Episode Three: Her Ladyship: Scene 16

We weren’t letting Kanesha out of our sight right now. I felt bad about it, but we genuinely felt she might get snatched again.

So, all three of us had found a booth at the Hard Times Cafe. I’d miss this eating out thing if everything was fixed and Thea left town.

This having money thing. This having money and not having to work for it, that is. I had some money from my job, but it mostly went towards clothes. Even if I had had it to spare to go out, I worked most evenings.

I’d seen that as being the way things were, but I had more resonance with affluence. Kanesha? She was enjoying her chili.

“So,” Thea said, finally, glancing around to check who was in earshot. “Their high priestess or whatever isn’t sure, this one higher up is trying to apply leashes, but the hounds won’t be recalled?”

“That’s about the face of it.” I fell silent to enjoy a couple more mouthfuls. “I don’t see an easy way to convince them to go home and leave me alone. They’d rather risk one way than the other.”

“Stupid. Pick the option they can’t fix.”

She didn’t say that can’t be fixed. “I think he’s already pointed that out to them. I’d rather have giant fairies than this.”

“Giant fairies?” Kanesha asked. “And set the cops on them?”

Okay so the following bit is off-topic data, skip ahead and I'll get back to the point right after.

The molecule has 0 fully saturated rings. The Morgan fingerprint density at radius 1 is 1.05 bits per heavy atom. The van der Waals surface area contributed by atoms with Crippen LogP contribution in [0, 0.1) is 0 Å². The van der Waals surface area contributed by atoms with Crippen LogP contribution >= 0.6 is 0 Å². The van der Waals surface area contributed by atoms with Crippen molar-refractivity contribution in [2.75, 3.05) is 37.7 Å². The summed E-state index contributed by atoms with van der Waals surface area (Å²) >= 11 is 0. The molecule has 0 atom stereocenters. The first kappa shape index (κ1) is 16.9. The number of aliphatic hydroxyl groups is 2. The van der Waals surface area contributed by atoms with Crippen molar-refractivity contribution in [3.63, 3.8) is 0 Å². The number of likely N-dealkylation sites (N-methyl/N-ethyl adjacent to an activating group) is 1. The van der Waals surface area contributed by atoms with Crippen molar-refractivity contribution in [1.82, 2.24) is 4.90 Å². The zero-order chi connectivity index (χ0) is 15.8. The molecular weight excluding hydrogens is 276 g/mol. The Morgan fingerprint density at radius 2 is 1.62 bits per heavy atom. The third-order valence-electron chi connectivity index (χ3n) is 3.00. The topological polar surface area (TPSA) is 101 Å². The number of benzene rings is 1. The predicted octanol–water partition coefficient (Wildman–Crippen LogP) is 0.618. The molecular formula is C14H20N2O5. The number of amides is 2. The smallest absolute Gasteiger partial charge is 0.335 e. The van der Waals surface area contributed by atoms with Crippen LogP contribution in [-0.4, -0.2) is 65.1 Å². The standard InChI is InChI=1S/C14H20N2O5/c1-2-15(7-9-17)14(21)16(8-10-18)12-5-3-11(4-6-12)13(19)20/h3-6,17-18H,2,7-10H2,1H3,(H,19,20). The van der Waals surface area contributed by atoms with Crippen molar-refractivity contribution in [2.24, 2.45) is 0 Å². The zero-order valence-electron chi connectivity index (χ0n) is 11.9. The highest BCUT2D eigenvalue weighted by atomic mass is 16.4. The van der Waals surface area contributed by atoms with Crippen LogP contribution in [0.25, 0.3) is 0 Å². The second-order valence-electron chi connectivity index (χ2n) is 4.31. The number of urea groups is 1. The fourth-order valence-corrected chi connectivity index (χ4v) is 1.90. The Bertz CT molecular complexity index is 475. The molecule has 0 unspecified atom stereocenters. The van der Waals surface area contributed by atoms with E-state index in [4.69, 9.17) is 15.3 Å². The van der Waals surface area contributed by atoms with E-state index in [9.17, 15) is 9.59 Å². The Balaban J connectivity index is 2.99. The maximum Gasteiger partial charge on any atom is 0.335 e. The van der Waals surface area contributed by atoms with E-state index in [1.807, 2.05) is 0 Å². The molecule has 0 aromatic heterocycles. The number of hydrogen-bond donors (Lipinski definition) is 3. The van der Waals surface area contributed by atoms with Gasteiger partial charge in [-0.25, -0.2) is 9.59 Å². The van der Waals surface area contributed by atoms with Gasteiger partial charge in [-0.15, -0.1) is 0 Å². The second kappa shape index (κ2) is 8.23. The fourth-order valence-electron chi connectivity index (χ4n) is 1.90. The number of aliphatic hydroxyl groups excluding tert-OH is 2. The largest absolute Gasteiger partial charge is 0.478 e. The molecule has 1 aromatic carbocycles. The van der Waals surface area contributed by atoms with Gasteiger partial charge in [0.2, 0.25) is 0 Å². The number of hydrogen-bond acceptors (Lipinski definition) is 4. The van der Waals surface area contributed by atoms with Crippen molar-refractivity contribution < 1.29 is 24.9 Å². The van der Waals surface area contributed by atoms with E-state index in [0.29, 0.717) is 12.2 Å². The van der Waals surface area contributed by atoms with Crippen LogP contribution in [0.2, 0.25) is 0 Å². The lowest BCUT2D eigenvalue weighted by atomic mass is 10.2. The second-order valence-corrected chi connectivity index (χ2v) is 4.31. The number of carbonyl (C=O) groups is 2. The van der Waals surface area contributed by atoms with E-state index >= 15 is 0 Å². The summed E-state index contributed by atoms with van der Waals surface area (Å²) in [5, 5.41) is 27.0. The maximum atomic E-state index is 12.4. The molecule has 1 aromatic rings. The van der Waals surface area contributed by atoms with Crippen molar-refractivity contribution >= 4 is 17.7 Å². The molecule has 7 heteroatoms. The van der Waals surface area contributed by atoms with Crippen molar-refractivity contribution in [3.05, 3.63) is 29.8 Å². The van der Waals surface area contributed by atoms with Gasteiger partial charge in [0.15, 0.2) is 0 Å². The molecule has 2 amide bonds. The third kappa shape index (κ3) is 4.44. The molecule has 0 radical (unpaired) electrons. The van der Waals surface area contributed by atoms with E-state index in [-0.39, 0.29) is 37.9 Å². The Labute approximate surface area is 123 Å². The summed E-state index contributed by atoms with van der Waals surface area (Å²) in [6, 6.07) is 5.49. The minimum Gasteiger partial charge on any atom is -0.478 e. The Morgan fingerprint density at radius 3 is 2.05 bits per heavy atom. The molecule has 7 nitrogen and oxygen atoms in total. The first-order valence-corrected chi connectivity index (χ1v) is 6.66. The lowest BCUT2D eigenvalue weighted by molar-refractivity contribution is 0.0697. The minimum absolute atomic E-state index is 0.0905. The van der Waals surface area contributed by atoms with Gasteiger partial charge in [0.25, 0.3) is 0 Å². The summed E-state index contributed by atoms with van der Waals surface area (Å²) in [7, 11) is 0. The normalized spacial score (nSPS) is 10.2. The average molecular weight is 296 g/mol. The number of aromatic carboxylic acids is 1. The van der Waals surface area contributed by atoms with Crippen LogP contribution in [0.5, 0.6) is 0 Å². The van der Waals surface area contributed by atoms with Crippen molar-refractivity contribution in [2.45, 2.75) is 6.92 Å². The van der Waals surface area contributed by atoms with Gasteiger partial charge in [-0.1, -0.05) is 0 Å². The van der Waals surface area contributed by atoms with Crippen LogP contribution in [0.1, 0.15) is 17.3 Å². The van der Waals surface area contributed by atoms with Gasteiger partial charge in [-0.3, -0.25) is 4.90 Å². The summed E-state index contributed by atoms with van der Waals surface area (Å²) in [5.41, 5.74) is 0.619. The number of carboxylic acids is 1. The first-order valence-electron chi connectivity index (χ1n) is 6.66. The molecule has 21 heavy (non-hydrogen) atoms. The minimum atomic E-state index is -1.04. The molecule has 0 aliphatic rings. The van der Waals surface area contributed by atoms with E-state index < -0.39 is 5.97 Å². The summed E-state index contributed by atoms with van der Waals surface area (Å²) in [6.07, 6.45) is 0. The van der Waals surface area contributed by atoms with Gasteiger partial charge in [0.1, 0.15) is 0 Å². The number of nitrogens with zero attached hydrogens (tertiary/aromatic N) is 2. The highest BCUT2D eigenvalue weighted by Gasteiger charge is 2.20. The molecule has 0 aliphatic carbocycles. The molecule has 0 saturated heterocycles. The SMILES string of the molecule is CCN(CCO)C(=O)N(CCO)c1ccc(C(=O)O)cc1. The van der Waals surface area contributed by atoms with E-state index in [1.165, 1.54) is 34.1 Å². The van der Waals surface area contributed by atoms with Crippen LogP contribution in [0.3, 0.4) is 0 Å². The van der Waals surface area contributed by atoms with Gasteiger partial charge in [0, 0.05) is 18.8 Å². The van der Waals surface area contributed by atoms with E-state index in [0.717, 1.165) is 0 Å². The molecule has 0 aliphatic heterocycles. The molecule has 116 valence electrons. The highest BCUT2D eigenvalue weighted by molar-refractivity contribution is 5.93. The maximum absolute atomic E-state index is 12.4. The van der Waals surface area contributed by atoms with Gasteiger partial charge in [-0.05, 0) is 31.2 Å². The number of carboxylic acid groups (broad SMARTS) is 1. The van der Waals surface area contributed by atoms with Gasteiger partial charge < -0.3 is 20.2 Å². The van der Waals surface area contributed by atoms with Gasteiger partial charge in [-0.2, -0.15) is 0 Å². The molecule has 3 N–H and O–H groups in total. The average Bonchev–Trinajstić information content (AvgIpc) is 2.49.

“You know the DC police. They’re only good at riot control and drug busts.” Thea, cynical, reaching for her beer.

“And shooting the mayor’s dog.” Kanesha’s eyes twinkled.

“That,” I pointed out, “was Prince George’s County. DC cops are incompetent, not utterly stupid. There’s a difference. But Thea’s point is…honestly, involving the cops is going to end up with dead cops. These people are a comedy of errors, but the cops are Keystonian.” I was proud of myself for that particular reference. Even though I wasn’t sure where it was from and wasn’t sure the person who had given it to me knew either.

“You’re right. But what about more competent cops. Anonymous tip to the FBI?”

I pursed my lips. “That’s not a bad idea. Or, worse, we could try and set them up to look like terrorists. I mean, they’re basically organized crime already.”

That might bring some competent people around.

“The terrorism gambit’s too risky. It could backfire and then we would be the ones arrested. Federal drugs charges would be safer.”

I nodded, glancing at Kanesha. “It’s a thought.” I realized I’d almost finished my chili, a huge portion. Probably all the running around I’d done lately. “I just want this resolved so I can go back to school. More importantly, so Kanesha can.”

I was heading towards dropping out. Kanesha was heading to a scholarship. And it wasn’t just memories. She really was a lot smarter than me, at least when it came to things like math and history. I felt even more regret about having dragged her into this.
“Maybe…wait. I think I do have an idea.”

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